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Latest EU Sentinel satellite debuts ocean and land images

By Jonathan Amos
BBC Science Correspondent

image copyrightCopernicus data (2016)
image captionOn the cusp of darkness: Svalbard is to the right; a mass of sea-ice to the left. Sentinel-3a's altimeter will help monitor sea-ice conditions in the far north

The EU's latest Earth observer has returned its first pictures.

Sentinel-3a, which was launched two weeks ago, will have a special focus on the oceans, measuring the colour, temperature and height of sea surfaces.

The information will be invaluable to weather forecasters, and to marine biologists trying to understand the health of global waters.

The first images show the Strait of Gibraltar, the Californian coast, and an ice-covered Svalbard archipelago.

They were acquired by the spacecraft's Ocean and Land Colour Instrument, OLCI.

As the name suggests, this sensor is not solely devoted to ocean work, and will gather data about land surfaces as well, monitoring the state of vegetation across the planet, for example.

"We received the first images on 29 February, but we've had to spend a bit of time working on them to get the calibration right," said Volker Liebig, the director of Earth observation at the European Space Agency (Esa).

"We're not ready with everything onboard the satellite yet, that's clear; but we thought it important to get the pictures out there," he told BBC News.

A few months of testing still lie ahead before the spacecraft begins routine observations.

image copyrightCopernicus data (2016)
image captionStrait of Gibraltar: See the sediment in the seawater along the southwest coast of Spain. Marine biologists will use 3a's data to study the productivity of the oceans

Sentinel-3a is one in a series of satellites being procured for the European Union's Copernicus programme.

The data from this multi-billion-euro project is expected to drive myriad applications, ranging from air quality updates to crop-performance monitoring, from water-resource management to transport infrastructure planning.

Esa acts as the technical agent, scoping the design of the satellites and then getting industry to build them.

For Sentinel-3, all the follow-on models - b, c and d - have already been contracted, meaning there should be operational continuity in orbit extending through to at least 2030.

As well as OLCI, the new satellite has a radiometer to measure the temperature of ocean and land surfaces, and an altimeter to measure ocean height.

Together, these two instruments will be useful for tracking phenomena such as El Nino, which sees warm waters bulge in the eastern Pacific every few years. The current event - one of the largest on record - has triggered a disruption in weather patterns worldwide.

It is no surprise then that Europe's national meteorological agencies are particularly keen to get their hands on Sentinel-3 data, to use in their numerical forecasting models.

"Yes, Sentinel-3 is an ocean workhorse, but it's also a global workhorse," said Esa senior scientist Dr Craig Donlon.

"The vegetation products we'll get from OLCI in 21 bands will be really excellent, so there will be a huge amount we'll get out of it just looking at land surfaces. And then there's all the work it will do measuring ice surfaces, and rivers and lakes using its altimeter," he told BBC News.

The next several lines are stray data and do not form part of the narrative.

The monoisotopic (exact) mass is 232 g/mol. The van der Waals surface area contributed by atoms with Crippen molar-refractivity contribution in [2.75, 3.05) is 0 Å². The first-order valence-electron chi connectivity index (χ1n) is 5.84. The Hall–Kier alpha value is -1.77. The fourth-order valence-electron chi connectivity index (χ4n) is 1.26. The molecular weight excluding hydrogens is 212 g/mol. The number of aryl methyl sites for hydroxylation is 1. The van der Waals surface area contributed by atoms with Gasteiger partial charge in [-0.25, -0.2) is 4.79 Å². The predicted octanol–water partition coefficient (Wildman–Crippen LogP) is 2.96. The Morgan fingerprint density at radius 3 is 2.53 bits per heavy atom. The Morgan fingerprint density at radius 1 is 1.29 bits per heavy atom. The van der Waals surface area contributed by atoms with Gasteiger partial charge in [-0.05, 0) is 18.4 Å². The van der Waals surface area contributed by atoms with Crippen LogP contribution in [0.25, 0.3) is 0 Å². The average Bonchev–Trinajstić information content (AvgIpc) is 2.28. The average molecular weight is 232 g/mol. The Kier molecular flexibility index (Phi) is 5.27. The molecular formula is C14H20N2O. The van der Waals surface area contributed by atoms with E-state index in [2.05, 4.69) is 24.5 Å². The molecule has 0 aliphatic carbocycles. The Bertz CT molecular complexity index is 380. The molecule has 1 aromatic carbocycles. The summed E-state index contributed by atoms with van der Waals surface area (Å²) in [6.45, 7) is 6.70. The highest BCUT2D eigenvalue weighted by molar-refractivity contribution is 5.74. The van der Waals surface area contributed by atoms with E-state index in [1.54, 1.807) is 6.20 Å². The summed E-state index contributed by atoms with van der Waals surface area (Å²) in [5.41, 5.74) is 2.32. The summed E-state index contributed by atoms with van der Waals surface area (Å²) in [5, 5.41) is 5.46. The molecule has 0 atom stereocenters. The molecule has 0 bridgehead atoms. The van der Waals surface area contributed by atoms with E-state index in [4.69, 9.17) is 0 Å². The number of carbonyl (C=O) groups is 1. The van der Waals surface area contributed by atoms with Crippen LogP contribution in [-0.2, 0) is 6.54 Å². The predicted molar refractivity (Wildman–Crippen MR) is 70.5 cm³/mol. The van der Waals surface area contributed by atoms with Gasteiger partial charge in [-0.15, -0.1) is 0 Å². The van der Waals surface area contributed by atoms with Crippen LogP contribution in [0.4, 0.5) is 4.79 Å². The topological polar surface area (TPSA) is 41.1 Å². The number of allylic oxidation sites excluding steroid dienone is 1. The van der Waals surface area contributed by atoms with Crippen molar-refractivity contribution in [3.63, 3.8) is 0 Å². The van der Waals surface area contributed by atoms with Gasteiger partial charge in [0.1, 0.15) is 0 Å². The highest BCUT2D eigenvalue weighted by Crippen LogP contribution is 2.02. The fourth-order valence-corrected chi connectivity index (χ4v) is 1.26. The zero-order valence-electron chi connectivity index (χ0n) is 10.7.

image copyrightCopernicus data (2016)
image captionSouthern California and the Baja Peninsula: Sentinel-3a will also track vegetation states, and even land fires using its temperature sensor

Sentinel-3a joins two other series satellites already in orbit.

Sentinel-1a was launched in 2014 and is equipped with a radar to measure the shape of the Earth's surface; Sentinel-2a, which went up last year, has a colour camera to record how the land surface is being used and how that changes over time.

More Sentinels are coming, and the European Commission and Esa have even started to think about extending the initial suite of sensors.

There is a desire for Europe to have some kind of space-borne carbon-monitoring capability - a tool to check that countries are implementing policies to reduce emissions of carbon dioxide and other greenhouse gases.

"This would be a multi-satellite mission," said Prof Liebig.

"The idea would be to have a first prototype satellite by 2025, let's say; and then a full system around 2030. But if we want to achieve this we have to start in this (EU) financial perspective."

The European-funded Sentinel series

image copyrightESA
image captionFour Sentinel-3 satellites have been ordered, assuring operational continuity in orbit extending through to at least 2030
  • The Sentinels represent the world's most ambitious Earth observation project
  • Sentinel-1: Radar satellite that can see the Earth's surface in all weathers
  • Sentinel-2: Colour camera dedicated to study principally land changes
  • Sentinel-3: Multi-wavelength detectors tuned to observe ocean behaviour
  • Sentinel-4: High-orbiting sensor to measure atmospheric gases
  • Sentinel-5: Low-orbiting atmospheric sensor to help monitor air quality
  • Sentinel-6: Future version of the long-running Jason sea-surface height series

What is the Copernicus programme?

  • EU project that is being procured with European Space Agency help
  • Pulls together all Earth-monitoring data, from space and the ground
  • Will use a range of spacecraft - some already up there, others yet to fly
  • Expected to be invaluable to scientists studying climate change
  • Important for disaster response - earthquakes, floods, fires etc
  • Data will also help design and enforce EU policies: fishing quotas etc
image copyrightCopernicus data (2016)
image captionOCLI has 21 distinct bands, a spatial resolution of 300m and a swath width of 1,270km and follow me on Twitter: @BBCAmos

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